Recognising that a young carer is a ‘carer’

One of the greatest difficulties for young carers, or indeed, any carers is that they very often do things to help the people they love, without recognising that they are essentially assuming the role of ‘carer’. It means that they can live without the support or respite that is so often needed for people with caring responsibilities.

We visited Carer’s Choices and Carers First Services for young carers to understand more about the challenges faced by young carers. Kelly* and her children, Fiona*, 8, and Dylan*, 9, were attending a group that day and shared their story with us.

Kelly said: “Fiona has been attending a young carers group here for twelve weeks now. I was searching for some kind of sibling support for her as her brother Dylan has a diagnosis of autism. I searched online and on social media, for some kind of support for Fiona but found nothing. Having to look for this kind of support made me feel c**p as I could see that Fiona needed some help and I felt really bad about it.

“Fiona says that she doesn’t really do anything for Dylan, but she does a great deal; prompting him to get dressed, reminding him to put his shoes on and knowing how to soothe him when he is agitated. She somehow knows not to hug him but sits behind him so he knows she is there, like a hug without touching. She also keeps an eye on her brother when they are outside home, ‘steering him in the right direction’.

“It’s difficult for us to go out as a family very much as Dylan doesn’t like leaving the house. That means Fiona was getting stuck in all the time. Since joining the young carers group, Fiona is like a new child, growing in confidence to the point where she has been able to join a dance class and participate in a public event.”

Essex Young Carers (EYC) completed an assessment on Fiona this summer and allocated her a keyworker, who will be going to see her at home and at school. She has already enjoyed a camping trip with EYC.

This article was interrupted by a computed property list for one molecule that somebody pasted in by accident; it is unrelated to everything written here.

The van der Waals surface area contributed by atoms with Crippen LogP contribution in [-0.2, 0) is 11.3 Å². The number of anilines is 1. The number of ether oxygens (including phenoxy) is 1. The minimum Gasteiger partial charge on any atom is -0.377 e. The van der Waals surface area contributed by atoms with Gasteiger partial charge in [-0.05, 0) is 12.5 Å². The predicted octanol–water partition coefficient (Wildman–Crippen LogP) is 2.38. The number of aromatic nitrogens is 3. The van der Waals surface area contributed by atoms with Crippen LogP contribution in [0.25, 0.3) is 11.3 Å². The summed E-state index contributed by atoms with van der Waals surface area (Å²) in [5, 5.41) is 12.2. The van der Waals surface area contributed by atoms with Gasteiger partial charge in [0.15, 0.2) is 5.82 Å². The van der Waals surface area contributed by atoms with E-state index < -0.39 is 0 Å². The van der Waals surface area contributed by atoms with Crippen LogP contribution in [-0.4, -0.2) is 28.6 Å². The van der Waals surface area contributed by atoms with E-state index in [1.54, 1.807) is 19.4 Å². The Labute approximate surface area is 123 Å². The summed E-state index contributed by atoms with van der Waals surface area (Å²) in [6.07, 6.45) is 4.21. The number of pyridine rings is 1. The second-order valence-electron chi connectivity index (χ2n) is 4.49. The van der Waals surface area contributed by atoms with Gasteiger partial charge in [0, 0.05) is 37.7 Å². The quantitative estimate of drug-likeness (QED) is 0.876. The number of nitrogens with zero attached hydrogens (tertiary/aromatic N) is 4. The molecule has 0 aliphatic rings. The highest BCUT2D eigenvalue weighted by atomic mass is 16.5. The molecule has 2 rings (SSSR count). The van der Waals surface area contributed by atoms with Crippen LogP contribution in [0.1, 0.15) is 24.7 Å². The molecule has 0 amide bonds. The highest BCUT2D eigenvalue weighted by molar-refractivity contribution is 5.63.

Kelly believes that the young carers group has been great, although she had to research and refer her daughter to the service herself as she was not identified via any other route. She feels that the pastoral care in school is ‘spread too thin’ and that information for families with young carers ‘just isn’t out there’. From the point of Dylan’s diagnosis, Kelly said that the needs of his sibling had never been identified or addressed by any professional agency of individual.

Fiona told us that she particularly enjoys having ‘sweets and doughnuts’ at young carers and that the staff there ‘are really good’. She recently enjoyed grass tobogganing on a trip to the activity centre and has grown her hair so she can donate it to make a wig for a child with cancer.

Kelly said: “Previously, Fiona had told me ‘that she shouldn’t be alive and then Dylan would be able to have all the attention’. Now she wants to be a teacher when she grows up and she asks when the next young carers session is because has made friends of her own there. The family days are very helpful as they include everyone.”

*All names have been changed to protect the identity of the family